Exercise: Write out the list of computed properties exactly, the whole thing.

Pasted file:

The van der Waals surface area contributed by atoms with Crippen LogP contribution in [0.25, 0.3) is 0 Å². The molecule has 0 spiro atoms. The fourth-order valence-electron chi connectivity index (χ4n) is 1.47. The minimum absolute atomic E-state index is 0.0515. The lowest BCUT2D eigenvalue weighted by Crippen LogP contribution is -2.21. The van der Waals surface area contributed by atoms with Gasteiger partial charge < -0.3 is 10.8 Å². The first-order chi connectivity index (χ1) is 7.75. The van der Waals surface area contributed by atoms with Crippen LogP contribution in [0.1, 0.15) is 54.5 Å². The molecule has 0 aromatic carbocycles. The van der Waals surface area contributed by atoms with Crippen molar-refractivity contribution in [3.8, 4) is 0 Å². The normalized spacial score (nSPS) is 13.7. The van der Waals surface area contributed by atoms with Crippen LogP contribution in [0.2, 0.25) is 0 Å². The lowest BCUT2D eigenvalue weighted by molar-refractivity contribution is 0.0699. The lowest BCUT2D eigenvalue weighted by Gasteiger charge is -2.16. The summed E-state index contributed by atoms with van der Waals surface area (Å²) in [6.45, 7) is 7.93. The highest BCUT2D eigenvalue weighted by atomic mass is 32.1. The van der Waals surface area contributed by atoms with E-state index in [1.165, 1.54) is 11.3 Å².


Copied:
The van der Waals surface area contributed by atoms with Crippen LogP contribution in [0.25, 0.3) is 0 Å². The molecule has 0 spiro atoms. The fourth-order valence-electron chi connectivity index (χ4n) is 1.47. The minimum absolute atomic E-state index is 0.0515. The lowest BCUT2D eigenvalue weighted by Crippen LogP contribution is -2.21. The van der Waals surface area contributed by atoms with Gasteiger partial charge < -0.3 is 10.8 Å². The first-order chi connectivity index (χ1) is 7.75. The van der Waals surface area contributed by atoms with Crippen LogP contribution in [0.1, 0.15) is 54.5 Å². The molecule has 0 aromatic carbocycles. The van der Waals surface area contributed by atoms with Crippen molar-refractivity contribution in [3.8, 4) is 0 Å². The normalized spacial score (nSPS) is 13.7. The van der Waals surface area contributed by atoms with Crippen LogP contribution in [0.2, 0.25) is 0 Å². The lowest BCUT2D eigenvalue weighted by molar-refractivity contribution is 0.0699. The lowest BCUT2D eigenvalue weighted by Gasteiger charge is -2.16. The summed E-state index contributed by atoms with van der Waals surface area (Å²) in [6.45, 7) is 7.93. The highest BCUT2D eigenvalue weighted by atomic mass is 32.1. The van der Waals surface area contributed by atoms with E-state index in [1.165, 1.54) is 11.3 Å².